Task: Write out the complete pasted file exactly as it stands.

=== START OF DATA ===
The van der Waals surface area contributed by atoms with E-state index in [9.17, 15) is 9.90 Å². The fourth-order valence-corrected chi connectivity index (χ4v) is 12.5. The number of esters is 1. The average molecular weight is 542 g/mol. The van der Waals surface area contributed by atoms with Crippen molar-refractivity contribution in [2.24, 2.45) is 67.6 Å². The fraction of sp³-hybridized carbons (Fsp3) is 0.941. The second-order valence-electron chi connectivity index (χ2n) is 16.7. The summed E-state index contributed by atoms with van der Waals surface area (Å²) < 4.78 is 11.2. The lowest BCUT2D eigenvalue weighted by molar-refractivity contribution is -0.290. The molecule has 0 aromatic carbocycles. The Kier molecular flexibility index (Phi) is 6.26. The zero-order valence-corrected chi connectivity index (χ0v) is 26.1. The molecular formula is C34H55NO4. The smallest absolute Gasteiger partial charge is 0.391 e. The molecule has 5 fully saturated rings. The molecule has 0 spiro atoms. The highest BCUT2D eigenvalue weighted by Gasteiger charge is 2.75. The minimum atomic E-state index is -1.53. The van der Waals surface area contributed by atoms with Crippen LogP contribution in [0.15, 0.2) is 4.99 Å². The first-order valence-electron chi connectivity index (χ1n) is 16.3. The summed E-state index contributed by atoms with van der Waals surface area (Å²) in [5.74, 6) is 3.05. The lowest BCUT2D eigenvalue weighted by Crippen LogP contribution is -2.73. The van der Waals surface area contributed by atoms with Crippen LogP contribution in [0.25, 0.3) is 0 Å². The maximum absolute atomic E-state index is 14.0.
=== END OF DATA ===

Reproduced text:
The van der Waals surface area contributed by atoms with E-state index in [9.17, 15) is 9.90 Å². The fourth-order valence-corrected chi connectivity index (χ4v) is 12.5. The number of esters is 1. The average molecular weight is 542 g/mol. The van der Waals surface area contributed by atoms with Crippen molar-refractivity contribution in [2.24, 2.45) is 67.6 Å². The fraction of sp³-hybridized carbons (Fsp3) is 0.941. The second-order valence-electron chi connectivity index (χ2n) is 16.7. The summed E-state index contributed by atoms with van der Waals surface area (Å²) < 4.78 is 11.2. The lowest BCUT2D eigenvalue weighted by molar-refractivity contribution is -0.290. The molecule has 0 aromatic carbocycles. The Kier molecular flexibility index (Phi) is 6.26. The zero-order valence-corrected chi connectivity index (χ0v) is 26.1. The molecular formula is C34H55NO4. The smallest absolute Gasteiger partial charge is 0.391 e. The molecule has 5 fully saturated rings. The molecule has 0 spiro atoms. The highest BCUT2D eigenvalue weighted by Gasteiger charge is 2.75. The minimum atomic E-state index is -1.53. The van der Waals surface area contributed by atoms with Crippen LogP contribution in [0.15, 0.2) is 4.99 Å². The first-order valence-electron chi connectivity index (χ1n) is 16.3. The summed E-state index contributed by atoms with van der Waals surface area (Å²) in [5.74, 6) is 3.05. The lowest BCUT2D eigenvalue weighted by Crippen LogP contribution is -2.73. The van der Waals surface area contributed by atoms with Crippen LogP contribution in [0.25, 0.3) is 0 Å². The maximum absolute atomic E-state index is 14.0.